For those of a certain age it’s hard to believe, but Bob Dylan is 70 years old on May 24th, 2011. Robert Allen Zimmerman was born in Duluth, where he grew up listening to blues and country music broadcast out of Louisiana. At school he formed several bands, at least one of these bands, The Golden Chords, would make an impression – their performance of Rock and roll is here to stay at his High School’s talent show was so loud that the Principal cut the power to the microphone.
After a short period at the University of Minnesota, Dylan dropped out in 1961 and moved to Greenwich Village, New York, which had a lively folk scene. Here he was spotted by Time magazine, who were running a feature on folk. Described as “a promising young hobo”, he only rated a paragraph but did at least get a mention between Joan Baez and Pete Seeger.
Although his first album released in 1962 sold just 5,000 copies in its first year, his star was rapidly rising. Heavily influenced by Woody Guthrie, Dylan started to write protest songs such as Blowing in the wind which would later become a chart topper for Peter, Paul and Mary. A hard rain’s a-going to fall became unexpectedly popular owing to its fortuitous release just a few weeks before the Cuban missile crisis. Dylan’s political profile was further raised when he sang during the 1963 Civil Rights March on Washington.
Musically he moved further away from his folk roots when he “went electric” at the Newport Folk Festival in 1965. Folk purists were horrified, but it endeared Dylan to a generation eager to protest and raised on rock ‘n’ roll. It would not be right to say that Dylan started a trend, but his use of an electric guitar for what had primarily been seen as an acoustic medium would encourage other musicians to break conventional bonds, and would give others the freedom to cross over into other genres. Following the reaction to the 1965 gig Dylan wouldn’t play Newport for another 37 years, when he would appear there in a wig and false beard.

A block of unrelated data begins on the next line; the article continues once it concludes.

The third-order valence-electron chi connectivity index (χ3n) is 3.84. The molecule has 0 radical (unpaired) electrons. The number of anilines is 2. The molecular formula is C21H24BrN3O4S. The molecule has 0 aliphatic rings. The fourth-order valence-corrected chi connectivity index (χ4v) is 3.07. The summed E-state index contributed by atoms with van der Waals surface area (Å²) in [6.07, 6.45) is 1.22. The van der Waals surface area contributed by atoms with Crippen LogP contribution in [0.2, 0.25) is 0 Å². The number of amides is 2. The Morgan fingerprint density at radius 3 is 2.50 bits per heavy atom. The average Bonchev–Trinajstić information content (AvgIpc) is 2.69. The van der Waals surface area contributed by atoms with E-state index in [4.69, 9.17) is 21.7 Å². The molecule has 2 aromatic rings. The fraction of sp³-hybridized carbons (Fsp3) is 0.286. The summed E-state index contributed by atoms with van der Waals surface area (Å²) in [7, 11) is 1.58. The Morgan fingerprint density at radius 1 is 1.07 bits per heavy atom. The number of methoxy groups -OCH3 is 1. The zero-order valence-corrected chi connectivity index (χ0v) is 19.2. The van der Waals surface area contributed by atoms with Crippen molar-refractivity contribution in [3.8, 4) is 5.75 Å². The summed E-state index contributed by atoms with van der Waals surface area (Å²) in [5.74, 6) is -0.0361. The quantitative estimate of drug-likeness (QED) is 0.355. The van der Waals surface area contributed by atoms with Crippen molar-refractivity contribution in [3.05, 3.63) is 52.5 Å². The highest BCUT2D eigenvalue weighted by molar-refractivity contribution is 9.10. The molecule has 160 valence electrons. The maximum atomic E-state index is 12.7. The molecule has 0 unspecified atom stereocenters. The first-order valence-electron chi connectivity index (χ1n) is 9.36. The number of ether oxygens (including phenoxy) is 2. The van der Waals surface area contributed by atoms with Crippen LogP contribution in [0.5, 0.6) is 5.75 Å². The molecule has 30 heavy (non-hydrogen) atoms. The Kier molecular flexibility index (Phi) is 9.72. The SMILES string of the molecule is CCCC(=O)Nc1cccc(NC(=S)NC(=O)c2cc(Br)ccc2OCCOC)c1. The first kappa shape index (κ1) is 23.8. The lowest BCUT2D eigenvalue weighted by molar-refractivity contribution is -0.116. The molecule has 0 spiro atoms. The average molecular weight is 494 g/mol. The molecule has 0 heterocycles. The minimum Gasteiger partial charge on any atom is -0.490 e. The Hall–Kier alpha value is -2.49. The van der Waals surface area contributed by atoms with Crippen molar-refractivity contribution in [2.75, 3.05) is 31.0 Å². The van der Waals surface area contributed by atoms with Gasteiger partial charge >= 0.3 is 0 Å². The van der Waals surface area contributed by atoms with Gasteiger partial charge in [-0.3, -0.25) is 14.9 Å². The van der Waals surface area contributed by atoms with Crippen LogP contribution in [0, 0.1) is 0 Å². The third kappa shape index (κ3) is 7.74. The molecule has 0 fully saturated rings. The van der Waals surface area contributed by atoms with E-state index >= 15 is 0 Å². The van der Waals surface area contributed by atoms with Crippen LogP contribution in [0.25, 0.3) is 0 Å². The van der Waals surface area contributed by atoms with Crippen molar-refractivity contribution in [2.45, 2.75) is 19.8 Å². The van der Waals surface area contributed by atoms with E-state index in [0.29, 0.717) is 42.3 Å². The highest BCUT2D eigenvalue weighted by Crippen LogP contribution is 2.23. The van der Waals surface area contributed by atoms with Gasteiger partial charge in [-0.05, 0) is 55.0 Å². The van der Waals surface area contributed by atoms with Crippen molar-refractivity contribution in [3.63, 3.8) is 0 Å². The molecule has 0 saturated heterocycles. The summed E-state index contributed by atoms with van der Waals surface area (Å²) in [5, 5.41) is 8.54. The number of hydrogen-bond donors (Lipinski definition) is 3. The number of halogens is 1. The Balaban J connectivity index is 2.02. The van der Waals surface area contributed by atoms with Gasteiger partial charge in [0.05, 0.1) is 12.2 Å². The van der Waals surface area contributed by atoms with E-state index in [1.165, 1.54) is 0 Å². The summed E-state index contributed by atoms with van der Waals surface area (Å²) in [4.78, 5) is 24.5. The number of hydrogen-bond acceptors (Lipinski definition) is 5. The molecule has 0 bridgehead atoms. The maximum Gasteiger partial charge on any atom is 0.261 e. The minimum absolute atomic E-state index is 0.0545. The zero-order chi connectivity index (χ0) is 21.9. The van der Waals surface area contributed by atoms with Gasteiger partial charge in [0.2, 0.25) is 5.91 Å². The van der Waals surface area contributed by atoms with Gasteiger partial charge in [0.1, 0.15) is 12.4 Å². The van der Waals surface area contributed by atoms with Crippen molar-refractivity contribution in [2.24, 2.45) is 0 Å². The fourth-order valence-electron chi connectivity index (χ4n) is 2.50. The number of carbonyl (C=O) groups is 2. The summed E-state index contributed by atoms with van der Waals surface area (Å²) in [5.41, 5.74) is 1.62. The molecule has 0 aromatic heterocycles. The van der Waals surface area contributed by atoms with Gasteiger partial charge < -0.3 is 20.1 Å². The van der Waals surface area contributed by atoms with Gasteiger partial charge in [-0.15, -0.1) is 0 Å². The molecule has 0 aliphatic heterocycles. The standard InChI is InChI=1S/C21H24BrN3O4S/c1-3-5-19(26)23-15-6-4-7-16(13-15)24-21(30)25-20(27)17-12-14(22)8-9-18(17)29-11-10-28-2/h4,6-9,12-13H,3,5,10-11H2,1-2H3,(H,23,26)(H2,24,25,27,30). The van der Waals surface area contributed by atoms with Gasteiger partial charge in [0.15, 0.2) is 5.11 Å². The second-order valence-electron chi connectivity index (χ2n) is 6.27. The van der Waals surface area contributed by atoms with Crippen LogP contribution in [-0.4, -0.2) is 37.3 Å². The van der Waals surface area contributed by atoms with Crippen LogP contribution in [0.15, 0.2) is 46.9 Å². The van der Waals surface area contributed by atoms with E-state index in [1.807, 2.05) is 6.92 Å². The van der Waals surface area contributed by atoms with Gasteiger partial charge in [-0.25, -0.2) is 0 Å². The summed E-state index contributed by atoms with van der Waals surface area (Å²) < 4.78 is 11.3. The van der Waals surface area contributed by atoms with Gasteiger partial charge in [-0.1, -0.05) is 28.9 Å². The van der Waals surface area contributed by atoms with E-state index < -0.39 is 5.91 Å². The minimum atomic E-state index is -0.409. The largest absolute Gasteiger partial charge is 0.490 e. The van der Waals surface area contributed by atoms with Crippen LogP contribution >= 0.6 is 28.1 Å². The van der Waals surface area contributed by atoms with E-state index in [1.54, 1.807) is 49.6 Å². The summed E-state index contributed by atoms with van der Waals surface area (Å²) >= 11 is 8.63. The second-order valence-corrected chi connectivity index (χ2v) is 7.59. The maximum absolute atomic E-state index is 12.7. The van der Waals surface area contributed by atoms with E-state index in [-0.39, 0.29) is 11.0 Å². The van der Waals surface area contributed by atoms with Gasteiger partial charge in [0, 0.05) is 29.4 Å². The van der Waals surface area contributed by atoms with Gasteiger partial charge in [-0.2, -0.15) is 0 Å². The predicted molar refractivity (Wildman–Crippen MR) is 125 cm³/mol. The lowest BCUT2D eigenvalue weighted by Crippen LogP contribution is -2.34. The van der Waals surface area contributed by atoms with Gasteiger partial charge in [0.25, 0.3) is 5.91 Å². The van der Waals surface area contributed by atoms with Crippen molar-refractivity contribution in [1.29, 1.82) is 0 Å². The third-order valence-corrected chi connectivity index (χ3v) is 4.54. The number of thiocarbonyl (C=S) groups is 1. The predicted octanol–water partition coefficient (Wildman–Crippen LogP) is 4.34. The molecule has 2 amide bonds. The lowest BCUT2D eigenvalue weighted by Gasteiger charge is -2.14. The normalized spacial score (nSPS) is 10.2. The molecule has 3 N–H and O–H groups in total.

Controversial, and seen variously as a figurehead for his generation and as one of the most difficult men in rock, Dylan has been admired both for his music and his lyrics. Lyrics range from the inscrutable to the simple but powerful, and reams of paper have been spent analysing each nuance of Dylan’s lyrics. You can even read some of these analyses in the UL : try Do you, Mr. Jones? or investigate his lyrics for yourself Lyrics : 1962-2001, and there’s always the Cambridge companion to Bob Dylan.
He has written a phenomenal number of songs, and, like Lennon and McCartney, there have been some memorable cover versions, notably Jimi Hendrix’ version of All along the watchtower, Eric Clapton‘s reggae influenced Knockin’ at Heaven’s door, and Adele’s gentle bluesy Make you feel my love.
Since the 1960s Bob Dylan has been a central figure in popular music, and continues to be an influence 50 years after his arrival in Greenwich Village. One of my dogs is called Dylan, perhaps not unnaturally people assume that he is named after THE Dylan “why, you’ve even named your dog after him,” in fact my Dylan is named after the hippie, guitar-playing rabbit of The magic roundabout, but then he in turn was named after Bob, such is his ubiquity that love him or hate him you can’t ignore this major force in twentieth-century popular music. Happy birthday Mr. D.
For more birthday specials check out The Rolling Stone’s tribute.